In the 18 years since my original surgery, I’ve continued to teach group fitness classes, go on long (and short) hikes, and generally stick with my fairly active lifestyle, even with follow-up surgeries over the years.
However, the reconstruction that was supposed to last ten years (it’s been 18) has finally failed and I will have gone in for replacement surgery by the time you read this. I should probably even be back home recuperating at this very moment.
I remember my recuperation from ‘98, which is another way of saying “physical therapy.” I had a lot of PT, and it hurt. Sometimes the therapy exercises hurt so much that tears would spontaneously “spring” from my eyes. I wasn’t sad; it was involuntary. I know many people don’t do all of their at-home PT because it hurts, which makes total sense. Who wants to self-inflict pain? However, it’s my knee, and no-one else’s, and I want it back in working order as quickly as possible.
I know what I’m headed for as I teach my body to accept its bionic new joint. It’s going to hurt a lot. That’s just the way it is. But only in the short run. Then I’ll be done with recurring pain, arthritis, stiffness, and compensatory issues in my left IT band. I’ll be done with limping and having a permanently bent knee. Maybe I’ll even be able to kneel on my right knee again too, instead of shifting all my weight to the left.
After my reconstruction surgery in 1998, I stayed with my sister for a week or two. I diligently did my therapy exercises and tried to participate in day-to-day stuff as well. Heck, she even rented a wheelchair and took me along with her on a 5K walk to raise money to help find a cure for MS. Ask her to tell the story of trying to tip me over into the sidewalk plants along Santa Barbara’s State Street. “Accidentally.”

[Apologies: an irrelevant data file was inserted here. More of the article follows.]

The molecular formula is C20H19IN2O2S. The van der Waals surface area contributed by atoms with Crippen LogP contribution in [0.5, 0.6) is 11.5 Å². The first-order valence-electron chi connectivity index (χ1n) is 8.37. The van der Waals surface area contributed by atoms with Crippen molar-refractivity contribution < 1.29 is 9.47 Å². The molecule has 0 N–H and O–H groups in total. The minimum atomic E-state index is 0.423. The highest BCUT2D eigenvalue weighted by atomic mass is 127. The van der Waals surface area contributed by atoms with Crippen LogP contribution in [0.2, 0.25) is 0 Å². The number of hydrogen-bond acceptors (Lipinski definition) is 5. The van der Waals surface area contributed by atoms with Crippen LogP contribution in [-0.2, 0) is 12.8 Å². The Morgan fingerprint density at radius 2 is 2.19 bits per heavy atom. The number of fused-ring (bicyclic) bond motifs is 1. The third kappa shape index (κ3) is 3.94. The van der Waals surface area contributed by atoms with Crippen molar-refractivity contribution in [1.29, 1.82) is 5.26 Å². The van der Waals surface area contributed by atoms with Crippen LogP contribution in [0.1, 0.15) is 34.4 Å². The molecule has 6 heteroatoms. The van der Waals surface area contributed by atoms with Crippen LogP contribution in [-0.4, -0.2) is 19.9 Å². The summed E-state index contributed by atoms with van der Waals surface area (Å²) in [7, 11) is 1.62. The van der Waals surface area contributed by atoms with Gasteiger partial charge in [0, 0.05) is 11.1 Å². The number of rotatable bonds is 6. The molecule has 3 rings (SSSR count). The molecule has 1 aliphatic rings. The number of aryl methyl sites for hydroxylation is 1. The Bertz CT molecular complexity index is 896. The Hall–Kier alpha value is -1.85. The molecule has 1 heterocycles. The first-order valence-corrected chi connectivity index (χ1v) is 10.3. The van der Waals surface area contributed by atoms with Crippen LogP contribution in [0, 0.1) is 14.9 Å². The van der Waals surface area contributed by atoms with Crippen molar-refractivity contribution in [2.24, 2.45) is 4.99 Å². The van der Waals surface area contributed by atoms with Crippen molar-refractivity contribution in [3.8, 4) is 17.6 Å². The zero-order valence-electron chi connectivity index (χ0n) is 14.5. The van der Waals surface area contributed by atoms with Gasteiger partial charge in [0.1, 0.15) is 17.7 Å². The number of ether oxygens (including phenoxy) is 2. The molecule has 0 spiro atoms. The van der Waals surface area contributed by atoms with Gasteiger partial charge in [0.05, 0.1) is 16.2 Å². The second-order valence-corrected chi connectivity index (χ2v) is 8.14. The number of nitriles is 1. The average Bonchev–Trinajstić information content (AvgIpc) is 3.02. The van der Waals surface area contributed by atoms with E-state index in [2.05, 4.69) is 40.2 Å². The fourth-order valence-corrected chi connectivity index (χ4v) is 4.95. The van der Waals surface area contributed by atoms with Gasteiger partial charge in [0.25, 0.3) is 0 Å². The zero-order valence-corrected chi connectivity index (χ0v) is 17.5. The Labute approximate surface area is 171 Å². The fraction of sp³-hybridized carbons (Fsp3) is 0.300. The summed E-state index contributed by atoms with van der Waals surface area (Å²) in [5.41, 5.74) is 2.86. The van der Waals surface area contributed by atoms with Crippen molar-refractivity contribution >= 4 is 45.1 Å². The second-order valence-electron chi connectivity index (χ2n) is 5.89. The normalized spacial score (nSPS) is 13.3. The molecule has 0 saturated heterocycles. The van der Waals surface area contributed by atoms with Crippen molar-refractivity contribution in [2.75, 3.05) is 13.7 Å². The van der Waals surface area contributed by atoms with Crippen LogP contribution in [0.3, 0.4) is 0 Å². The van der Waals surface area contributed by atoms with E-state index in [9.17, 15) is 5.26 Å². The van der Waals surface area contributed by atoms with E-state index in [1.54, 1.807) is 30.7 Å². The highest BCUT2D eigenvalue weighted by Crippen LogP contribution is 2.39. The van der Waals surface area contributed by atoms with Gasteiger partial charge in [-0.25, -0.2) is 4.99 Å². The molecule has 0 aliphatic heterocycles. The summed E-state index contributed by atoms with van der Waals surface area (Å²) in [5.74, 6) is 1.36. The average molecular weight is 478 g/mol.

Years later, she had to have some knee surgery and therapy too. After hers, she told me that she had thought I was overdramatizing the amount of knee pain I was in during the time I recuperated at her house, but after having her own surgery realized I was seriously downplaying how much it hurt. Glad she didn’t share her opinion at the the time or I might have clocked her with my crutch.
With this surgery being even more extensive than the original one, I already know it will hurt to get back to normal. But if I let that deter me, I won’t get to my goal – teaching a full load of classes in the Fall quarter, rejoining my dance team, and walking the dog.
I’m not one to reach for meds (over-the-counter or prescription) as a first resort, but I’ve also learned that they exist for a reason. I know that I’ll have to use the pain meds the surgeon prescribes, at least for a few days. I also know I’ll cut the dosage in half because I don’t like what they do to my mind and stomach. Last time I tried to “go it alone,” and had more pain and inflammation than necessary. I guess the obstacle I needed to overcome was my own stubbornness.Besides determination, what else you can do to overcome pain and obstacles? #ad @AdvilRelief Click To Tweet
Just as I worked hard to complete a half-marathon after one of my lesser knee surgeries, and stay fit after toe surgery (also thanks to soccer, which I still love, but no longer play), I’ll work hard this summer too. It’s MY knee. It’s MY life. And it’s MY responsibility to treat my body (and new knee) with respect. Over the summer, and once I’m back to teaching, I’ll use Advil for the muscle soreness that’s going to be part of adjusting to my new, bionic (I wish) knee. I used it to relieve the arthritic pain from it being bone-on-bone, so I already know it will help. And the active ingredient is ibuprofen, which doesn’t bother my stomach.
So no travel posts for a while (no driving for this girl till August), and no self-pity (I might change my mind on that). Mostly I’m looking forward to being active again, but without the issues my poor ol’ bone-on-bone knee had. And you know what hurt the most? Sitting in place for too long. Yup, moving was more comfortable than sitting. Which is exactly as it should be.
Here’s to me and my knee!